The Sydney Morning Herald

More women join boards but glass ceiling remains intact

Author: Adele Ferguson
Date: 08/03/2012
Words: 515
Source: SMH
          Publication: Sydney Morning Herald
Section: Business
Page: 3
AS WOMEN celebrate International Women's Day, the latest figures on boardroom gender diversity shows that Australian-listed companies have broken a record but are still behind their international counterparts when it comes to female representation on boards.

The latest figures from the Australian Institute of Company Directors show that women now make up 13.8 per cent of directors on ASX 200 boards. This is up from 11.2 per cent last year and under 10 per cent in 2010. In real terms this is an additional 68 women who have been appointed to ASX 200 boards in the past year, or one in three new appointments. Ten new women joined the boardrooms of Australia in 2009.

Despite contributing to nearly 50 per cent of the workforce, Australian women represent only one-third of directors in the not-for-profit sector and one-third of Australia's top 200 companies have no female directors, as at June 2011.

The figures show that the biggest listed companies are making the most effort, with 20 per cent of women now on top 20 boards, 18.7 per cent on the top 50 boards, 17.3 per cent on the ASX 100 and 12.8 per cent on the ASX 200.

The figures show that one-third of new directors are female, which is a massive increase on the 5 per cent that joined boards in 2009. The increase in representation is the biggest indicator yet that the Australian Securities Exchange's decision in late 2009 to introduce diversity requirements for listed companies is starting to gain traction.

The ASX called on listed entities to disclose in their annual report their achievement against gender objectives set by their board and the proportion of women on the board and in other positions.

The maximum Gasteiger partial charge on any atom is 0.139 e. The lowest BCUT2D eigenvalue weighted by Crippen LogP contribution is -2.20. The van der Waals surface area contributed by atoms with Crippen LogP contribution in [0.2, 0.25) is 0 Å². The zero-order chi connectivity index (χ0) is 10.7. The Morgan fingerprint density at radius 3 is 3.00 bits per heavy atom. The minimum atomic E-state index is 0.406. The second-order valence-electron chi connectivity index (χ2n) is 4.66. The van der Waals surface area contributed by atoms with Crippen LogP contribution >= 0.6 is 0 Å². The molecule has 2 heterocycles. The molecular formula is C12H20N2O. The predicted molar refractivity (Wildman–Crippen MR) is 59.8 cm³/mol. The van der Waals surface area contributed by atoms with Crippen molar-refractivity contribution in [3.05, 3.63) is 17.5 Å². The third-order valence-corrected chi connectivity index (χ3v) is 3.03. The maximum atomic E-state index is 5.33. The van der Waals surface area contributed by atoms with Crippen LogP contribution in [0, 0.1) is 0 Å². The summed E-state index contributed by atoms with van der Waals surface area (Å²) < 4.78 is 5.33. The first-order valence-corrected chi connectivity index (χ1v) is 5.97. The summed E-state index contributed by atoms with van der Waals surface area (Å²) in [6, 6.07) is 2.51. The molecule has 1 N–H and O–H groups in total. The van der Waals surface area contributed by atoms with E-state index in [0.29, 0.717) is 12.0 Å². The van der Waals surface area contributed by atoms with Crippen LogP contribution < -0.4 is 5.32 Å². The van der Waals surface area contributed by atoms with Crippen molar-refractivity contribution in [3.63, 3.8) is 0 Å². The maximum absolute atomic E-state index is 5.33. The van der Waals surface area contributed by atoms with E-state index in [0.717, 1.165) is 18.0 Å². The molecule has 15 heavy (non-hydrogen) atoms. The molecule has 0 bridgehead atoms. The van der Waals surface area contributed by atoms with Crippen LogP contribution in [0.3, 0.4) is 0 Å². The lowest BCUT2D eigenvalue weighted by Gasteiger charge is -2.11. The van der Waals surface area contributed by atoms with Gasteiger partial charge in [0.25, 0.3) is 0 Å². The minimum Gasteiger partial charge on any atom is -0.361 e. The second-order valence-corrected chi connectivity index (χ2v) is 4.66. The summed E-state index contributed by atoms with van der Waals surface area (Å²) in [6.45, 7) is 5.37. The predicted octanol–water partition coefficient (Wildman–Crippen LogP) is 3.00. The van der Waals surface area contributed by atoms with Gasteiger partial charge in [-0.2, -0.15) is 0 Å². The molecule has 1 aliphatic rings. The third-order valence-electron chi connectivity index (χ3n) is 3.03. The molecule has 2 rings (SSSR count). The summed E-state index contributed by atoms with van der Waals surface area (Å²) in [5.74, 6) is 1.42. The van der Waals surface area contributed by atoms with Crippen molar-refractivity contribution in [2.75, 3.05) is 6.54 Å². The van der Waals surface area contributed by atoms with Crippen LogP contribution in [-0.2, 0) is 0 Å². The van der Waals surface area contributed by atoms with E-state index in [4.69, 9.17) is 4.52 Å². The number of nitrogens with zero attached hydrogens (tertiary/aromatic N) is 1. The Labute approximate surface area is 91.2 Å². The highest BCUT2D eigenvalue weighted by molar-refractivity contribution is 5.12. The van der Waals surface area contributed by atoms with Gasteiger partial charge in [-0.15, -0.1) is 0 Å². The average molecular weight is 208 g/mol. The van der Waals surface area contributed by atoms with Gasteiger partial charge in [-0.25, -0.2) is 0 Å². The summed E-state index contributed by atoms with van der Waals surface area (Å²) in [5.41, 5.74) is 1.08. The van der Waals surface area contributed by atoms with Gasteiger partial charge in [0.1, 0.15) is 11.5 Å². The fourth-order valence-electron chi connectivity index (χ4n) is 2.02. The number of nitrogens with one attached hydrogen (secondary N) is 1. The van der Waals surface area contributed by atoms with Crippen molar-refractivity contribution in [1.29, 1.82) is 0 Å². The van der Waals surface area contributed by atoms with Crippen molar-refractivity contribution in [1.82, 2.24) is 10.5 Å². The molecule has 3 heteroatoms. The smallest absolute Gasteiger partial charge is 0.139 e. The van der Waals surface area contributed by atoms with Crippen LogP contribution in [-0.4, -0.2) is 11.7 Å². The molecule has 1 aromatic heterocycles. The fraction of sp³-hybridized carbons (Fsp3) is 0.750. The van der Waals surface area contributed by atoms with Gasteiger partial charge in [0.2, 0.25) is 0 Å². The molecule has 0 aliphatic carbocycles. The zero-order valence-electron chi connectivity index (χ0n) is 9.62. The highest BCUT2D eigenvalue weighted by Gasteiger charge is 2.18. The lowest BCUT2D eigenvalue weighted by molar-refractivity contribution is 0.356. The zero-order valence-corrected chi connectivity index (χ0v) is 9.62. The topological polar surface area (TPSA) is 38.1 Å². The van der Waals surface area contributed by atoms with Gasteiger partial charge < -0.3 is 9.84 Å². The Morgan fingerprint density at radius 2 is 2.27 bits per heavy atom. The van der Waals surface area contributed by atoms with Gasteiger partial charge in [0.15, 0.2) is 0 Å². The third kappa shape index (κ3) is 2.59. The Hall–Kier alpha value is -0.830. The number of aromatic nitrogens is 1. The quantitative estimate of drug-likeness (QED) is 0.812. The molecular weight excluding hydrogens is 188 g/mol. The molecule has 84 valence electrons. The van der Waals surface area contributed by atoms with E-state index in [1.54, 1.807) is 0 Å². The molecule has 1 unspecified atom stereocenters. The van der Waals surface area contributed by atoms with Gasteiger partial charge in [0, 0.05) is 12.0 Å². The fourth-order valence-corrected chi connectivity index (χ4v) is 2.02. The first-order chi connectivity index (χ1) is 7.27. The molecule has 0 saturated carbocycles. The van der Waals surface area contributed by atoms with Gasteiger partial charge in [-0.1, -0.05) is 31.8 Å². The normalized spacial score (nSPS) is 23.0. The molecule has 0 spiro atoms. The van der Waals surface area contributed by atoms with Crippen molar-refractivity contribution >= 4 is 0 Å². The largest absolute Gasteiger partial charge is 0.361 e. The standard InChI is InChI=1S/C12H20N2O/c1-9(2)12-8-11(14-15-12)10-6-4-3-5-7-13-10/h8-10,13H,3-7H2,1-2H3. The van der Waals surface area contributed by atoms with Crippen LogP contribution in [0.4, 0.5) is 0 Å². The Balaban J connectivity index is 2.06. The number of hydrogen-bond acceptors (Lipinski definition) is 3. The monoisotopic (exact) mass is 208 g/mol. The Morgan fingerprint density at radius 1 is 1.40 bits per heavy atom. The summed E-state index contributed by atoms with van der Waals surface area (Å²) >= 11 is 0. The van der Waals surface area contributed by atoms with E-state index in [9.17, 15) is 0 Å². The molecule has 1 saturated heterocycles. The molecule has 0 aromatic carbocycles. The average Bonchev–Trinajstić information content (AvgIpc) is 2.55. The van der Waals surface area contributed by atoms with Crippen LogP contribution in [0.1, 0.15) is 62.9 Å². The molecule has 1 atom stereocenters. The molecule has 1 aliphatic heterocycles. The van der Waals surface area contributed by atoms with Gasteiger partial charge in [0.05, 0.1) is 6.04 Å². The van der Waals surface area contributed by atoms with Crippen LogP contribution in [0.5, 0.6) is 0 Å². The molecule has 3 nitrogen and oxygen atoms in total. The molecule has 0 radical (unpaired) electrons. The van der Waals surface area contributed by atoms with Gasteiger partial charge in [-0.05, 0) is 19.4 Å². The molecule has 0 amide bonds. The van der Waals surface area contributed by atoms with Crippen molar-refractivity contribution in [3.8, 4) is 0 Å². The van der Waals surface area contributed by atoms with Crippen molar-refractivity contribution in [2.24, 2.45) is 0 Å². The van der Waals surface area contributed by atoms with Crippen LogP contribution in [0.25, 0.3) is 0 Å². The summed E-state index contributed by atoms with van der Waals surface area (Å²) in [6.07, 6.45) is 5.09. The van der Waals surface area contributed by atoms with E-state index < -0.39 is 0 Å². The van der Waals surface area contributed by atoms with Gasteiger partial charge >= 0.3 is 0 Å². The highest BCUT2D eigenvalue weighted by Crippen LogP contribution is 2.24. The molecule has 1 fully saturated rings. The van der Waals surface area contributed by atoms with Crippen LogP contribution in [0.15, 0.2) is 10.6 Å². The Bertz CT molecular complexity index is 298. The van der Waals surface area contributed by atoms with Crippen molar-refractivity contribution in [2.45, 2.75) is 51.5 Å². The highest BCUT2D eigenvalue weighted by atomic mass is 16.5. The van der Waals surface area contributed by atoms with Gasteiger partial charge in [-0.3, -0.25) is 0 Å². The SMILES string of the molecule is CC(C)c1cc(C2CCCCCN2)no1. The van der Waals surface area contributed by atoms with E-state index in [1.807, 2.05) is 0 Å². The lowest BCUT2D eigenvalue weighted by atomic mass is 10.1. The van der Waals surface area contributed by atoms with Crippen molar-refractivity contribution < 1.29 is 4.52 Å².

This naming and shaming is having a positive impact but the percentage of women on boards is still relatively low compared with Britain, Norway and the US. The European Union last week suggested introducing quotas on the basis that at the current rate of change it would take more than 40 years for women to hold 40 per cent of board positions in Europe's listed companies. In Britain, companies are working towards a voluntary target, introduced by Lord Mervyn Davies last year, to increase the percentage of women on FTSE 100 boards to 25 per cent by 2015, up from 12.5 per cent last year.

Female board representation in Britain is 15 per cent and 40 per cent in Norway, where quotas are in place. The figures come as the ANZ Bank announced a new partnership with Chief Executive Women to help push Australian women on to leadership positions and to fund research on the enablers and inhibitors to the promotion of women in the workforce. The ANZ chief executive officer, Mike Smith, said the bank's goal was to have at least 40 per cent of management roles filled by women in the coming year. "ANZ has employees in 32 countries around the world, so for us, diversity is a significant competitive advantage in connecting with our customers, building relationships, innovating and managing our business," he said.

"We are committed to making greater progress in bringing our female talent into leadership roles - our goal is to have at least 40 per cent of management roles filled by women in the coming year."

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